American school of south sudan education empowerment early childhood development
Sudan was governed by Britain and Egypt until 1956, when the country achieved independence and became The Republic of Sudan. Independence unified the country artificially, but its people were still very much divided between an Arab north and Christian south.
The young, north-based Government of Sudan promised, but failed, to implement a federal system for the entire country in 1955. This exacerbated tension between the north and south and in 1955, the South Sudan Liberation Movement launched a civil war against the GoS. This war lasted until 1972, when the GoS and SSLM signed the Addis Ababa Agreement establishing autonomy in Southern Sudan. Although the AAA was a step in the right direction, power was still skewed to northern interests.
A second civil war broke out in 1983 when Sudan's president, Jafaar Nimeirj implemented Sharia Law throughout the country and violated the Addis Ababa Agreement. The SSLM was restructured as the Sudan People Liberation Movement and in 1989, they led a coup against the GoS. Throughout the 1990s, the GoS led a series of military attacks on southern civilians. Two and a half million people were killed and four million were displaced.
After nearly 50 years of war, in 2005, SPLM's the Comprehensive Peace Agreement was signed. Much of the violence subsided and thousands of child soldiers were released from enlistment. The CPA also established an interim autonomous period to prepare South Sudan for full independence. On January 9, 2011, a referendum was held and the citizens of Southern Sudan voted for independence from the north. In July 2011, South Sudan became an independent country.
Independence was a great achievement symbolically and the population was booming with optimism. However, the country was extremely underdeveloped and there were still many deep, unresolved problems. Rampant corruption made growth difficult. Resources were not allocated fairly, putting the vast majority of the population in poverty. The decades of war left legacies of violence and tension among ethnic lines, spurring continued hostilities. Power struggles soon arose between South Sudan's Dinka President, Salva Kiir, and Nuer Vice President, Rick Machar.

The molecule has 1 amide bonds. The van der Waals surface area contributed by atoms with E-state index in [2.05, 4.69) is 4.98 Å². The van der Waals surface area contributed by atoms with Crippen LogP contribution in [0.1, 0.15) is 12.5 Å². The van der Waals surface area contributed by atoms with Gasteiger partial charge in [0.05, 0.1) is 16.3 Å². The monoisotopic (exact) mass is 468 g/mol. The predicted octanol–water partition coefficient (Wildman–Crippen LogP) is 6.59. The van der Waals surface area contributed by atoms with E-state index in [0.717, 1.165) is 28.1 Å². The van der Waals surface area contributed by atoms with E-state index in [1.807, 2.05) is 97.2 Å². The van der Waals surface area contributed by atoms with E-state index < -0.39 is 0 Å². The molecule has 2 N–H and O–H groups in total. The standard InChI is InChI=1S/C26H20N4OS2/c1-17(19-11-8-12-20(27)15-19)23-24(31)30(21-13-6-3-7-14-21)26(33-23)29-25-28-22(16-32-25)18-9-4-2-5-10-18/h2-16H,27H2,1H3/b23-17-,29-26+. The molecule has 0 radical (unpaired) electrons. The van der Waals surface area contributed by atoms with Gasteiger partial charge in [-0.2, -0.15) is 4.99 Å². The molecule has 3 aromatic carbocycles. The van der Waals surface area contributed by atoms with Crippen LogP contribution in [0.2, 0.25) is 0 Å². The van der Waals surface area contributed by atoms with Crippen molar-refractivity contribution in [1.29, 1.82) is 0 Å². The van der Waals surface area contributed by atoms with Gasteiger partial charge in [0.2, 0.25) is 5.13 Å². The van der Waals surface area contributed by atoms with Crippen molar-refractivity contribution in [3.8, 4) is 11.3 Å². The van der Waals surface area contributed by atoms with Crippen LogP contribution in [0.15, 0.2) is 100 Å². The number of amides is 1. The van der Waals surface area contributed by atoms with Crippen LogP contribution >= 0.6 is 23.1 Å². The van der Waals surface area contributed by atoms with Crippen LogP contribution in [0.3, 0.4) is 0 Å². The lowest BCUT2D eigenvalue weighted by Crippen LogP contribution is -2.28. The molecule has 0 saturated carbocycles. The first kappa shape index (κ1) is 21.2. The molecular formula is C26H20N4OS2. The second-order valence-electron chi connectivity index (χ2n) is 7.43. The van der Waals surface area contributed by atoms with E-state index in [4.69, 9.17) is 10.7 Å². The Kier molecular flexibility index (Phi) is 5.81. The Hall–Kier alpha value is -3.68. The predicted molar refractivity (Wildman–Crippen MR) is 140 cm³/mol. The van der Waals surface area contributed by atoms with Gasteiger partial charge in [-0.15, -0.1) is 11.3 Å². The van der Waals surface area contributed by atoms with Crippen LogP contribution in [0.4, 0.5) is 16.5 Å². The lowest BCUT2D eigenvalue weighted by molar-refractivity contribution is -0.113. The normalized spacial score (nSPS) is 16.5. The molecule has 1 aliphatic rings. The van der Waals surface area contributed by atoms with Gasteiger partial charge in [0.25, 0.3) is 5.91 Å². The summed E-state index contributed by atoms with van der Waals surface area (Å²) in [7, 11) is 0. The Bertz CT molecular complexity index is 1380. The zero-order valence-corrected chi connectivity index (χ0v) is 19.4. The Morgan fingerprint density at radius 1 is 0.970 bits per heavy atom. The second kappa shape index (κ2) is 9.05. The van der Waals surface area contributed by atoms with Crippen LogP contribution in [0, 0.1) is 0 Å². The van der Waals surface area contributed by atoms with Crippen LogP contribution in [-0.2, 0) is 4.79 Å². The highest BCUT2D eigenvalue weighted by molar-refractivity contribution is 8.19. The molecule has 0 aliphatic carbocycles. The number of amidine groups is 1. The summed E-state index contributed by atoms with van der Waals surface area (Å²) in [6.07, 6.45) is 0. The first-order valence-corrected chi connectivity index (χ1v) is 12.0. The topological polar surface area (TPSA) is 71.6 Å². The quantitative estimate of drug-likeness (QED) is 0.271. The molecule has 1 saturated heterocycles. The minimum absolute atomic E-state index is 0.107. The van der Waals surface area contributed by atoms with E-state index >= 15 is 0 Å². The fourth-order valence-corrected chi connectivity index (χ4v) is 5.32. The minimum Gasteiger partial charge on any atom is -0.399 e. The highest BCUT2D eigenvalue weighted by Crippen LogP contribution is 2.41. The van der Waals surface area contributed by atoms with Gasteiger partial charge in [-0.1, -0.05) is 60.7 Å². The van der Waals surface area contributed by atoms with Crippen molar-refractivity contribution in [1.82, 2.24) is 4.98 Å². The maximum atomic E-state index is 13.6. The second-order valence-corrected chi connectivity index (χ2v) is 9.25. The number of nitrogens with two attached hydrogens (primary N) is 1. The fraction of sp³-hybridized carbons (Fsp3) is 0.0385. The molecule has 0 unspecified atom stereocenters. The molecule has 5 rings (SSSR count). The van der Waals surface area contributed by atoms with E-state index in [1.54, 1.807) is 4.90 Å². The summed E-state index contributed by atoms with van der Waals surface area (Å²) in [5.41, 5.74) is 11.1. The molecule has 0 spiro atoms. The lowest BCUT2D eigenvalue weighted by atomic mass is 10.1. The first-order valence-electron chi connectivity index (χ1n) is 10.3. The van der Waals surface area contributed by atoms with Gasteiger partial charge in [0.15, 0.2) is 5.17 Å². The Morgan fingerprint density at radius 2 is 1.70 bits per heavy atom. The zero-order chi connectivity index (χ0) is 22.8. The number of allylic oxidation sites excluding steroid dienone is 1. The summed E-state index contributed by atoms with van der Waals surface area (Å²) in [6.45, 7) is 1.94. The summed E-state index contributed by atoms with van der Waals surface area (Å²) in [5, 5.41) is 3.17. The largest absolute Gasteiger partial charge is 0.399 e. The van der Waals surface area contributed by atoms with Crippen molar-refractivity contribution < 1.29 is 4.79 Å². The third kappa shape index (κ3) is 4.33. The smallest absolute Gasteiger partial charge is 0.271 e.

In July 2013, Kiir dismissed Machar and many others from his cabinet. Six months later, in December 2013, Kiir accused Machar of plotting a coup. Kiir launched an attack in Juba targeting civilians and military under Machar's command. Over the next few months, thousands were killed and displaced. Several peace agreements were signed and quickly violated.
The Reality Today
After decades of violence and corruption, millions of South Sudanese are in poverty without the opportunities or infrastructure to escape it. Only 27% of the population has access to safe drinking water, more than 25% has HIV or AIDs, and about 73% of adults are not employed.
But with 51% of its entire population under the age of 18, education is South Sudan's most critical problem.
South Sudan has the second lowest level of primary school enrollment in the world
and the lowest level of secondary school enrollment.
Only 27% of the population is literate -- ranking as the most illiterate country.
Less than 10% of children complete primary school.
Only 2% attend pre-primary/ nursery school.
Able families send children to neighboring countries for education starting at age 3.
These statistics are worse, on every level, for girls.